Mr. John W. Harman                                                                                    APR 0 6 1990
                 Director,     Food and Agriculture       Issues
                 Rasources,      Community,    and
                    Economic Development        Division
                 United    States    General   Accounting    Office
                 Washington,      D.C.    20548

                 Dear      Mr.   Harman:

                 We have        reviewed    the     draft   report,            “U.S.     Grain Sales:     Lnventory     Sales Raise
                 Ieeuea       for Legislative          Consideration.”                 and submit the   following      comments:

                          In the opening          paragraph         of the letter       to Senator       Conrad,     the statement      is
                          made that the Department                  of Agriculture        has “sold      about $8.2 billion          of
                          government-owned             grain.”       This statement         is grossly      inaccurate       in that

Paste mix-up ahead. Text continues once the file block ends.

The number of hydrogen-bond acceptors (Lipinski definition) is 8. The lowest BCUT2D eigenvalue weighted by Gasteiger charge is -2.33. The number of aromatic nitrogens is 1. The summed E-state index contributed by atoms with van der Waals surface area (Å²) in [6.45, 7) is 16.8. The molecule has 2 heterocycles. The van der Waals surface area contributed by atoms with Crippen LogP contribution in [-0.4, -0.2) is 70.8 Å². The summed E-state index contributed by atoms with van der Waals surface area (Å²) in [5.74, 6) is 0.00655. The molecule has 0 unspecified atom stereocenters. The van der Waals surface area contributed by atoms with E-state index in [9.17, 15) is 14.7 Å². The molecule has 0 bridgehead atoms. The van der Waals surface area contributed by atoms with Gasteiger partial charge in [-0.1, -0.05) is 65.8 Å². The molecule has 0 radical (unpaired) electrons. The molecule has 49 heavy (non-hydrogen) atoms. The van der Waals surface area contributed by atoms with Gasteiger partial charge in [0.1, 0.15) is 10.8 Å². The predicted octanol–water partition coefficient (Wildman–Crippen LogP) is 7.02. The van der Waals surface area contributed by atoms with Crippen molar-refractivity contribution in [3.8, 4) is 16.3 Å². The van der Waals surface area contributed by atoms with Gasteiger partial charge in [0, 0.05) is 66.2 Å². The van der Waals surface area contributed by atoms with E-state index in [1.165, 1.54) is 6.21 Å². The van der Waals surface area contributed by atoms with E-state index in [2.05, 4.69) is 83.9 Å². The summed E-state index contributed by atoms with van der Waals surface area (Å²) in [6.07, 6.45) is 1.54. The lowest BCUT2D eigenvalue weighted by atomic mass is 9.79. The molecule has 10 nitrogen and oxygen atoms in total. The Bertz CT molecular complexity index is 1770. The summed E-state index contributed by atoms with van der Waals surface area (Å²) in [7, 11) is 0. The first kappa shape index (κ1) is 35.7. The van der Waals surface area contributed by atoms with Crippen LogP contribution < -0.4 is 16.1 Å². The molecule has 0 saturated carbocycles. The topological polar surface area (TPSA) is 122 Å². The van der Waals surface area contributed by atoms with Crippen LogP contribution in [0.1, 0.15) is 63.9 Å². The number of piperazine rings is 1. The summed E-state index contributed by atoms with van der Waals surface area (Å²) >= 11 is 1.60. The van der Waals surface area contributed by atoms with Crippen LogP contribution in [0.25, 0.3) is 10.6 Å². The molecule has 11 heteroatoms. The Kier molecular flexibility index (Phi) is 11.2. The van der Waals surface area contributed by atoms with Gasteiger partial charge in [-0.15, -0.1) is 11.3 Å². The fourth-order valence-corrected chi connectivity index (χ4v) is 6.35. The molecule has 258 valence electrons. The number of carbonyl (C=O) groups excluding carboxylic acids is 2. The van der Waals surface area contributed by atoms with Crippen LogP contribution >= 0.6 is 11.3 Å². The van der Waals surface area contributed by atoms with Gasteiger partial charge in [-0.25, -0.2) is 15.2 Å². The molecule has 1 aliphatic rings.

this amount includes                grain     “sold”    for cash and grain          acquired     from
                          Commodity Credit             Corporation         (CCC) by private        parties     through     the exchange
                          of commodity         certificates.              The latter    are not “sales.”            Also,    under the
                          heading      Results       in Brief,        the letter      contains      the following       statement,
                          “Its     overall     policy       for these exchanges           was to price        grain at or below
                          local      market prices,           in order       to encourage      sales.”      Again,     an exchange of
See Comment 1             certificates         for the grain            is not a sale.